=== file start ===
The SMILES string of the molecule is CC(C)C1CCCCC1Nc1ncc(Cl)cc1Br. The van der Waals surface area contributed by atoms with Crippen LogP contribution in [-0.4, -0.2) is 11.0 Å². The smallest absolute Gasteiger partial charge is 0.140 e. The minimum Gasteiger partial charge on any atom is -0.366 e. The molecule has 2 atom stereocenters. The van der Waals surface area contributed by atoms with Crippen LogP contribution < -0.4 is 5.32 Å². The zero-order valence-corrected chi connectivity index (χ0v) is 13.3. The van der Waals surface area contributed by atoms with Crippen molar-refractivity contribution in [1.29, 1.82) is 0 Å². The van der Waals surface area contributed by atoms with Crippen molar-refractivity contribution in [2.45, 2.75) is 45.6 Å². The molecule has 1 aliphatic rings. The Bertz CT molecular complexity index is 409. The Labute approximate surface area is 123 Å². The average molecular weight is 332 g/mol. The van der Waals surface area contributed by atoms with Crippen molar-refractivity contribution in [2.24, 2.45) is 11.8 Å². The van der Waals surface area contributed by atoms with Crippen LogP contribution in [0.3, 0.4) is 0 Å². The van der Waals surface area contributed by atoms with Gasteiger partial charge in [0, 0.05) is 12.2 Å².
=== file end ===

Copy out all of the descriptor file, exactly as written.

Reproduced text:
The SMILES string of the molecule is CC(C)C1CCCCC1Nc1ncc(Cl)cc1Br. The van der Waals surface area contributed by atoms with Crippen LogP contribution in [-0.4, -0.2) is 11.0 Å². The smallest absolute Gasteiger partial charge is 0.140 e. The minimum Gasteiger partial charge on any atom is -0.366 e. The molecule has 2 atom stereocenters. The van der Waals surface area contributed by atoms with Crippen LogP contribution < -0.4 is 5.32 Å². The zero-order valence-corrected chi connectivity index (χ0v) is 13.3. The van der Waals surface area contributed by atoms with Crippen molar-refractivity contribution in [1.29, 1.82) is 0 Å². The van der Waals surface area contributed by atoms with Crippen molar-refractivity contribution in [2.45, 2.75) is 45.6 Å². The molecule has 1 aliphatic rings. The Bertz CT molecular complexity index is 409. The Labute approximate surface area is 123 Å². The average molecular weight is 332 g/mol. The van der Waals surface area contributed by atoms with Crippen molar-refractivity contribution in [2.24, 2.45) is 11.8 Å². The van der Waals surface area contributed by atoms with Crippen LogP contribution in [0.3, 0.4) is 0 Å². The van der Waals surface area contributed by atoms with Gasteiger partial charge in [0, 0.05) is 12.2 Å².